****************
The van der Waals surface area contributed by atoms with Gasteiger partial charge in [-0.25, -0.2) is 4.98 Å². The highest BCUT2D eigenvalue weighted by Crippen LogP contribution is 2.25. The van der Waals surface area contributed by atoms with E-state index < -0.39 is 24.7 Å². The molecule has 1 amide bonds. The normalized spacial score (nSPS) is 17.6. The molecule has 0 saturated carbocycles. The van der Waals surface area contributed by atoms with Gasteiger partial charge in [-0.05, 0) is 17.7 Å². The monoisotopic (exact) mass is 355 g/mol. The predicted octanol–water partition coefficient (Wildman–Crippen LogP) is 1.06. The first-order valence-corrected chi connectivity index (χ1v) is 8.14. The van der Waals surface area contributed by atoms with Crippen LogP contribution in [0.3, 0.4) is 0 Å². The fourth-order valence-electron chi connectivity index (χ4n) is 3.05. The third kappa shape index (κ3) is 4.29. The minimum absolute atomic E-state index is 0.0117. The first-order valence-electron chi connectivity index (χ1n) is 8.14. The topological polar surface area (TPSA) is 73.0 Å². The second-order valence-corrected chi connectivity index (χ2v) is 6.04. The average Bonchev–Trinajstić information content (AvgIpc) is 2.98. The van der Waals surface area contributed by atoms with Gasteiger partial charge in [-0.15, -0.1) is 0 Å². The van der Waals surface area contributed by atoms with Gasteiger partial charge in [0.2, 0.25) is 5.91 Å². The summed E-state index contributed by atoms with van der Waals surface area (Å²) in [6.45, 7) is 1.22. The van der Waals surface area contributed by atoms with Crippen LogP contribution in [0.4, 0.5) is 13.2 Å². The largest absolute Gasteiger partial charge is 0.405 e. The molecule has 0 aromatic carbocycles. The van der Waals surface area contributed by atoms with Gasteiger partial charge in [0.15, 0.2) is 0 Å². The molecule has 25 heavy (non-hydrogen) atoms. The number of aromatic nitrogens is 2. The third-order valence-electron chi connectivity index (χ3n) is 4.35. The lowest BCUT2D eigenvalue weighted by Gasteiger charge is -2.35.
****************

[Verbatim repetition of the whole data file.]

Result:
The van der Waals surface area contributed by atoms with Gasteiger partial charge in [-0.25, -0.2) is 4.98 Å². The highest BCUT2D eigenvalue weighted by Crippen LogP contribution is 2.25. The van der Waals surface area contributed by atoms with E-state index < -0.39 is 24.7 Å². The molecule has 1 amide bonds. The normalized spacial score (nSPS) is 17.6. The molecule has 0 saturated carbocycles. The van der Waals surface area contributed by atoms with Gasteiger partial charge in [-0.05, 0) is 17.7 Å². The monoisotopic (exact) mass is 355 g/mol. The predicted octanol–water partition coefficient (Wildman–Crippen LogP) is 1.06. The first-order valence-corrected chi connectivity index (χ1v) is 8.14. The van der Waals surface area contributed by atoms with Crippen LogP contribution in [0.3, 0.4) is 0 Å². The fourth-order valence-electron chi connectivity index (χ4n) is 3.05. The third kappa shape index (κ3) is 4.29. The minimum absolute atomic E-state index is 0.0117. The first-order valence-electron chi connectivity index (χ1n) is 8.14. The topological polar surface area (TPSA) is 73.0 Å². The second-order valence-corrected chi connectivity index (χ2v) is 6.04. The average Bonchev–Trinajstić information content (AvgIpc) is 2.98. The van der Waals surface area contributed by atoms with Gasteiger partial charge in [-0.15, -0.1) is 0 Å². The van der Waals surface area contributed by atoms with Gasteiger partial charge in [0.2, 0.25) is 5.91 Å². The summed E-state index contributed by atoms with van der Waals surface area (Å²) in [6.45, 7) is 1.22. The van der Waals surface area contributed by atoms with Crippen LogP contribution in [0.4, 0.5) is 13.2 Å². The largest absolute Gasteiger partial charge is 0.405 e. The molecule has 0 aromatic carbocycles. The van der Waals surface area contributed by atoms with Gasteiger partial charge in [0.15, 0.2) is 0 Å². The molecule has 25 heavy (non-hydrogen) atoms. The number of aromatic nitrogens is 2. The third-order valence-electron chi connectivity index (χ3n) is 4.35. The lowest BCUT2D eigenvalue weighted by Gasteiger charge is -2.35.